Written statement to Parliament
Statement on Afghanistan: locally engaged staff redundancy scheme
This was published under the 2010 to 2015 Conservative and Liberal Democrat coalition government
Written Ministerial Statement
As our presence in Afghanistan reduces, our requirement for the support of local staff is also reducing. The government recognises the contribution and commitment of all local staff. They have played a vital role in contributing to our shared goal, a more secure, stable and prosperous Afghanistan. Without them, the UK’s contribution to the international mission would not have been possible. We pay tribute to those who have made the ultimate sacrifice and those who have been injured whilst working with us.
The future of Afghanistan lies in the hearts and minds of such people, who have done so much to move their country forward. Having invested so much already, the government wants to encourage local staff to stay in Afghanistan and to use their skills and knowledge to make it stronger, better able to meet the challenges ahead and to seize the opportunities.
For this reason, we have decided to implement a generous package of training and financial support for our locally engaged staff in Afghanistan. It will provide local staff with up to five years of training or education in Afghanistan, in a subject of their own choosing, and a living stipend for the full period of training, based on their final salary. Staff who prefer not to take up the training package, will be offered a second option, a financial severance payment which represents 18 months salary. This will be paid in monthly instalments. These options aim to encourage local staff to develop valuable skills and knowledge in Afghanistan so they can go on contributing to a brighter future for themselves, their families and their country.
The government acknowledges that some local staff, such as interpreters, have worked in particularly dangerous and challenging roles in Helmand. In recognition of this unique and exceptional service to the United Kingdom, these local staff and their immediate families will be offered a third option, resettlement in the UK. In order to help them adjust to life in the UK, they will be offered initial assistance and accommodation including access to benefits, as well as support in seeking employment.
To be eligible for resettlement in the UK, local staff must have routinely worked in dangerous and challenging roles in Helmand outside protected bases. Seriously injured staff, who might have qualified had their employment not been terminated due to injuries sustained in combat, are also included. Local staff who were contracted by the UK, but who mostly worked for Danish or Estonian Forces and who meet the criteria above, are also eligible. This approach has been agreed with the Danish and Estonian governments.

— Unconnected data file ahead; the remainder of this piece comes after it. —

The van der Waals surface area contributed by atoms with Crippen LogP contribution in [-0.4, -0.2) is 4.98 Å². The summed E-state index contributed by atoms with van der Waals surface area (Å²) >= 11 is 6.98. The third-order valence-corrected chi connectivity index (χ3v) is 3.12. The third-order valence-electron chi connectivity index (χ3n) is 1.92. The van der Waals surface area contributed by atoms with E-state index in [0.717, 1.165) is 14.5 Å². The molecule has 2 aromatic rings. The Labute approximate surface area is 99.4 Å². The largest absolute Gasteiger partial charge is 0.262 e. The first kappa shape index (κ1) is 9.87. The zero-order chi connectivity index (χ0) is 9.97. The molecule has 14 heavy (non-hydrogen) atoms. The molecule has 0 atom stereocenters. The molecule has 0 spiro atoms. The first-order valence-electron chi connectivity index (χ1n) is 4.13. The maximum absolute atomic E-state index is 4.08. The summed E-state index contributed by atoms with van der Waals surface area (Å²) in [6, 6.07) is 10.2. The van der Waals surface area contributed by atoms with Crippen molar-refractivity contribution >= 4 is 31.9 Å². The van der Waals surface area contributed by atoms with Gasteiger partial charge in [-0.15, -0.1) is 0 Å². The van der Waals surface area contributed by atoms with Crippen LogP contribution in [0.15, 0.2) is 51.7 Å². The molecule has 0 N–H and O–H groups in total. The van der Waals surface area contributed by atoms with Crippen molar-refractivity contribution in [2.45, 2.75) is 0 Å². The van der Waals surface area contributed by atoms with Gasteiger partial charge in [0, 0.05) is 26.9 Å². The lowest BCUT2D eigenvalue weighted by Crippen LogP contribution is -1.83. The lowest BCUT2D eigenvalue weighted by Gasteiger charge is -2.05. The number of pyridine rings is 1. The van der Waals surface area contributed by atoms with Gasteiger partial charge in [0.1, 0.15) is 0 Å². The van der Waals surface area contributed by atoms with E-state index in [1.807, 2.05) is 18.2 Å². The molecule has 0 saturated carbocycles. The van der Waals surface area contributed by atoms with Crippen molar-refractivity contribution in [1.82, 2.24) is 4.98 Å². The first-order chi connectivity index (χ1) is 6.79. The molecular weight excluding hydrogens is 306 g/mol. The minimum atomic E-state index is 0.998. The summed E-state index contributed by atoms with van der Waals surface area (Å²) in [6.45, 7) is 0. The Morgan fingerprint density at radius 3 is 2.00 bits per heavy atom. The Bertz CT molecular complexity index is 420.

We have always been clear in our desire to recognise the efforts of local staff, and have balanced this against a range of other factors. These include the cost of any scheme, and the potential impact on the UK and on Afghanistan of resettling large numbers of people. In line with previous similar policies, qualification for this redundancy scheme is limited to those local staff who were in post, working directly for HMG, on 19 December 2012, when the Prime Minister announced the drawdown of UK forces, and who have served more than 12 months when they are made redundant. Those whose employment ended before this date, and those whose employment was ended voluntarily or for disciplinary reasons will not be eligible. In total, we estimate that around 1,200 local staff will qualify for a redundancy package. Of these, we estimate up to 600 will be eligible for resettlement, though they may choose to stay in Afghanistan to help build its future, supported by the training and financial packages.
Further details of the practical arrangements for applying for and implementing the redundancy scheme will be announced in due course.
Separately from the redundancy package, we recognise our obligations to any local staff who face real threats to their safety or that of their immediate family as a result of their service to the UK. Our existing intimidation policy will remain in place for all local staff, regardless of their date and duration of employment. This ensures that local staff who face real threats to their own and their families’ safety, now and in the future, are supported. The policy offers relocation within Afghanistan and, in the most extreme cases, the possibility of resettlement in the UK. We are currently reviewing the policy to ensure it continues to provide a fair and robust system of assessing threats to, and ensuring the protection of, our local staff.
The UK is strongly committed to the future of Afghanistan and will maintain a long-term relationship based around trade, diplomacy, development assistance, financial contribution to the ANSF and military training. Our future work in Afghanistan will continue to benefit from the talent and dedication of local staff, and we will never forget this.